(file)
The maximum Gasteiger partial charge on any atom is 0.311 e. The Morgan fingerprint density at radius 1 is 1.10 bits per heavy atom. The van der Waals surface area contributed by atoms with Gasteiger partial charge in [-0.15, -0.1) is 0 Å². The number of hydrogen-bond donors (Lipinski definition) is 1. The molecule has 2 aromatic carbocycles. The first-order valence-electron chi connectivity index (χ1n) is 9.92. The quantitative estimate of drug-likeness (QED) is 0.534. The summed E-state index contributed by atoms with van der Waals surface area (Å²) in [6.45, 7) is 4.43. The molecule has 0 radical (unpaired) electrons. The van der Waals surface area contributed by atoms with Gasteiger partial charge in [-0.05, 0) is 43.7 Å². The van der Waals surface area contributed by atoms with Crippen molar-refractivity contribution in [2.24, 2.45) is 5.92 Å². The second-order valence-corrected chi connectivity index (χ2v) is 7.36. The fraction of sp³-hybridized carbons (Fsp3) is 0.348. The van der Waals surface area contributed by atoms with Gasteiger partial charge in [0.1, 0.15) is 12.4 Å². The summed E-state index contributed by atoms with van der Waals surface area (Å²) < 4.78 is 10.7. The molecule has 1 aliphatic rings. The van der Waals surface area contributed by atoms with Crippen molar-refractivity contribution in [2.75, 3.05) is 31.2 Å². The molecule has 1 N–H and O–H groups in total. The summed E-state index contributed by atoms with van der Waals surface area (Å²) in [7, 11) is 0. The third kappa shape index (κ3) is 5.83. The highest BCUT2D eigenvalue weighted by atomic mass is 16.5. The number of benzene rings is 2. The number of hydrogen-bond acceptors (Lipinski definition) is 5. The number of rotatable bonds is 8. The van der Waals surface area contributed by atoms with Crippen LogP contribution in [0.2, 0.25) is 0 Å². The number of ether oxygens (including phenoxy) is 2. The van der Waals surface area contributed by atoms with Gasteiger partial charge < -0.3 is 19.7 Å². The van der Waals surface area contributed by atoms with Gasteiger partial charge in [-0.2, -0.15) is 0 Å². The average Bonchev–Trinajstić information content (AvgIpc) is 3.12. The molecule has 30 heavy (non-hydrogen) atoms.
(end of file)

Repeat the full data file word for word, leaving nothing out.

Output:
The maximum Gasteiger partial charge on any atom is 0.311 e. The Morgan fingerprint density at radius 1 is 1.10 bits per heavy atom. The van der Waals surface area contributed by atoms with Gasteiger partial charge in [-0.15, -0.1) is 0 Å². The number of hydrogen-bond donors (Lipinski definition) is 1. The molecule has 2 aromatic carbocycles. The first-order valence-electron chi connectivity index (χ1n) is 9.92. The quantitative estimate of drug-likeness (QED) is 0.534. The summed E-state index contributed by atoms with van der Waals surface area (Å²) in [6.45, 7) is 4.43. The molecule has 0 radical (unpaired) electrons. The van der Waals surface area contributed by atoms with Gasteiger partial charge in [-0.05, 0) is 43.7 Å². The van der Waals surface area contributed by atoms with Crippen molar-refractivity contribution in [2.24, 2.45) is 5.92 Å². The second-order valence-corrected chi connectivity index (χ2v) is 7.36. The fraction of sp³-hybridized carbons (Fsp3) is 0.348. The van der Waals surface area contributed by atoms with Gasteiger partial charge in [0.1, 0.15) is 12.4 Å². The summed E-state index contributed by atoms with van der Waals surface area (Å²) < 4.78 is 10.7. The molecule has 1 aliphatic rings. The van der Waals surface area contributed by atoms with Crippen molar-refractivity contribution in [2.75, 3.05) is 31.2 Å². The molecule has 1 N–H and O–H groups in total. The summed E-state index contributed by atoms with van der Waals surface area (Å²) in [7, 11) is 0. The third kappa shape index (κ3) is 5.83. The highest BCUT2D eigenvalue weighted by atomic mass is 16.5. The number of benzene rings is 2. The number of hydrogen-bond acceptors (Lipinski definition) is 5. The number of rotatable bonds is 8. The van der Waals surface area contributed by atoms with Crippen LogP contribution in [0.2, 0.25) is 0 Å². The number of ether oxygens (including phenoxy) is 2. The van der Waals surface area contributed by atoms with Gasteiger partial charge < -0.3 is 19.7 Å². The van der Waals surface area contributed by atoms with Gasteiger partial charge in [-0.2, -0.15) is 0 Å². The average Bonchev–Trinajstić information content (AvgIpc) is 3.12. The molecule has 30 heavy (non-hydrogen) atoms.